NeoGAF users report that, allegedly, PlayStation 4 games can now utilize seven of the eight cores after a recent SDK update from Sony. They source a recent changelist for FMOD, a popular audio management library for PC, mobile, and console platforms, which references targeting “the newly unlocked 7th core.”
Since this is not an official Sony announcement, at least not publicly, we don't know some key details. For instance, is the core completely free, or will the OS still push tasks on it during gameplay? Will any features be disabled if the seventh core is targeted? How frequently will the seventh core be blocked, if ever? What will happen if you block it, if anything? The Xbox One is said to use about 20% of their unlocked seventh core for Microsoft-related tasks, and claiming the remaining 80% is said to disable voice recognition and Kinect features.
The Xbox One and PlayStation 4 are interesting devices to think about. They go low frequency, but wide, in performance, similar to many mobile devices. They also utilize a well-known instruction set, x86, which obviously has a huge catalog of existing libraries and features. I don't plan on every buying another console, but they move with the industry and has a fairly big effect on it (albeit much less than previous generations).
Subject: Systems | November 27, 2015 - 02:00 PM | Sebastian Peak
Tagged: y-series, razer, Lenovo, gaming pc, gaming desktop
Lenovo has partnered with Razer for co-branded Razer Edition computers, which will be special versions of Lenovo’s Y series gaming systems. Lenovo says the first device will be officially announced at CES, with a prototype on display at DreamHack Winter 2015 in Sweden.
The prototype Razer Edition desktop (featuring Skittles-inspired ground effects)
These upcoming products will clearly add some style (and color) to Lenovo's gaming computers, and while thus far only this desktop concept has been shown the Y-series from Lenovo includes gaming laptops as well, which presumably will receive the Razer treatment going forward. It is notable that the concept incorporates multiple colors with its lighting effects (which should be customizable) considering Razer is known for a black and green color scheme.
"PC gaming today offers a rich and immersive experience – thanks in part to cutting-edge graphics performance, superior processing power, and peripherals designed specifically for gaming. Lenovo will employ its system design and engineering expertise, while Razer will enhance the immersive experience for gamers. All forthcoming Lenovo Razer Edition products will be co-branded and reflect the edgy Lenovo Y series look and feel with iconic Razer elements like customizable Chroma lighting effects."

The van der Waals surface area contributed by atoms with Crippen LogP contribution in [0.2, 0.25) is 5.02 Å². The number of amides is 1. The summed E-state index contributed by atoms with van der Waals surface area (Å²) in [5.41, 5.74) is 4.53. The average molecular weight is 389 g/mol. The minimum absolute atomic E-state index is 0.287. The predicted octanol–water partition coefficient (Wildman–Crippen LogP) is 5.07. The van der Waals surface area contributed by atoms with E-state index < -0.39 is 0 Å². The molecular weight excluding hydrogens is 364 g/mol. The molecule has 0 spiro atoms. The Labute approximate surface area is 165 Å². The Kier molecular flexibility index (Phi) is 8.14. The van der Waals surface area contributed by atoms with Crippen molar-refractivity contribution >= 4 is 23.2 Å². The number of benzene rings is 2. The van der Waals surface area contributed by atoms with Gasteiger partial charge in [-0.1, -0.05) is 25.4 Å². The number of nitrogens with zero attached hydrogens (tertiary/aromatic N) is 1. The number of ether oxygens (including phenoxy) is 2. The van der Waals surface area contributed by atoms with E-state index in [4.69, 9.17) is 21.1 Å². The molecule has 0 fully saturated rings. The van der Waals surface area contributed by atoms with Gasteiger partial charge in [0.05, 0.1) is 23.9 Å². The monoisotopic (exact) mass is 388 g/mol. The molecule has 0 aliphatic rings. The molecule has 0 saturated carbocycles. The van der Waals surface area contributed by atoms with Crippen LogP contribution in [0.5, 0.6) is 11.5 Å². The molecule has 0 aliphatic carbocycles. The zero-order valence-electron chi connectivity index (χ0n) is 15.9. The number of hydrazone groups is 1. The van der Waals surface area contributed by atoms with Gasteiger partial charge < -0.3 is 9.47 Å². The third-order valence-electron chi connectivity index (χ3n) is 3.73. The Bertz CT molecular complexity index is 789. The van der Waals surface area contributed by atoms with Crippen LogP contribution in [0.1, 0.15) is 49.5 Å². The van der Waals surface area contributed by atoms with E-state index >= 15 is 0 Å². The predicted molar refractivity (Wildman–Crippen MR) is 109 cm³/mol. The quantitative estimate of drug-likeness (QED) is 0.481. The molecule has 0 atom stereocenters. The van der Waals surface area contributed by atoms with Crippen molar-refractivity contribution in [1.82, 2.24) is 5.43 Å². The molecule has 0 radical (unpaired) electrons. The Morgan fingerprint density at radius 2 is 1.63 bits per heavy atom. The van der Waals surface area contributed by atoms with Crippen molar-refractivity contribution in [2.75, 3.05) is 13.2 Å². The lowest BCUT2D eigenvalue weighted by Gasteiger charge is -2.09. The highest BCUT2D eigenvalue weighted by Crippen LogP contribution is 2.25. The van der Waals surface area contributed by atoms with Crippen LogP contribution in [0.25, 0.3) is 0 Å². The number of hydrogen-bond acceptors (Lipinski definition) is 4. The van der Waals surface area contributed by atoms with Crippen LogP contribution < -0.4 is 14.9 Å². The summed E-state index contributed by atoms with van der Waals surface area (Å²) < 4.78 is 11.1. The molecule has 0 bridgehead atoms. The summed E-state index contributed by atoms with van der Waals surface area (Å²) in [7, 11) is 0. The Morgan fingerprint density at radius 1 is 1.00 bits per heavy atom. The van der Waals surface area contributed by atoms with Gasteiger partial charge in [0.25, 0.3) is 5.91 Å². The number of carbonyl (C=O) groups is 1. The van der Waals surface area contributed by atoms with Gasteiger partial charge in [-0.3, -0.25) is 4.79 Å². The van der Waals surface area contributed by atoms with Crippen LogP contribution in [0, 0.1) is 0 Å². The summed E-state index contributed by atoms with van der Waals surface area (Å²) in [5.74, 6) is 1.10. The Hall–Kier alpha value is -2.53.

The details as far as specs and configuration options for the desktop shown are not known, and this seems to be primarily a new branding/style for the Y-series line. More might be known after DreamHack, the event which calls itself "the world's largest digital festival", which runs November 26 - 29 in Jönköping, in the south of Sweden.
Subject: Systems | November 26, 2015 - 04:51 PM | Scott Michaud
Tagged: Raspberry Pi, raspberry pi zero
The Raspberry Pi Zero is a new version that lowers the cost of gigahertz-class computing devices to just $5. It is based on a 1.0 GHz ARM11 core from Broadcom that is about 40% faster than the original Raspberry Pi. It also has 512MB of RAM, which is a lot for embedded or hobbyist applications. In fact, it doubles the original Raspberry Pi Model A (and is on part with the Model B). Storage is handled by a microSD card slot, as is the case with every previous Raspberry Pi except the Compute Module.
They also offer an alternative to the $5 price tag. If you pick up the print edition of MagPi magazine #40, which is the Christmas 2015 issue, you will receive a free Raspberry Pi Zero. The Raspberry Pi Foundation says that they printed 10,000 copies of this magazine. This is probably much more interesting than a CD-ROM demo of Battlezone II.
Due to high demand, I'm not sure when you can expect to get one though.
Subject: Memory | November 26, 2015 - 05:23 PM | Scott Michaud
Tagged: TSV, Samsung, enterprise, ddr4
You may remember Allyn's article about TSV memory back from IDF 2014. Through this process, Samsung and others are able to stack dies of memory onto a single package, which can increase density and bandwidth. This is done by punching holes through the dies and connecting them down to the PCB. The first analogy that comes to mind is an elevator shaft, but I'm not sure how accurate that is.
Anyway, Samsung has been applying it to enterprise-class DDR4 memory, which leads to impressive capacities. 64GB sticks, individual sticks, were introduced in 2014. This year, that capacity doubles to 128GB. The chips are fabricated at 20nm and each contain 8Gb (1GB) per layer. Each stick contains 36 packages of four chips.
At the end of their press release, Samsung also mentioned that they intend to expand their TSV technology into “HBM and consumer products.”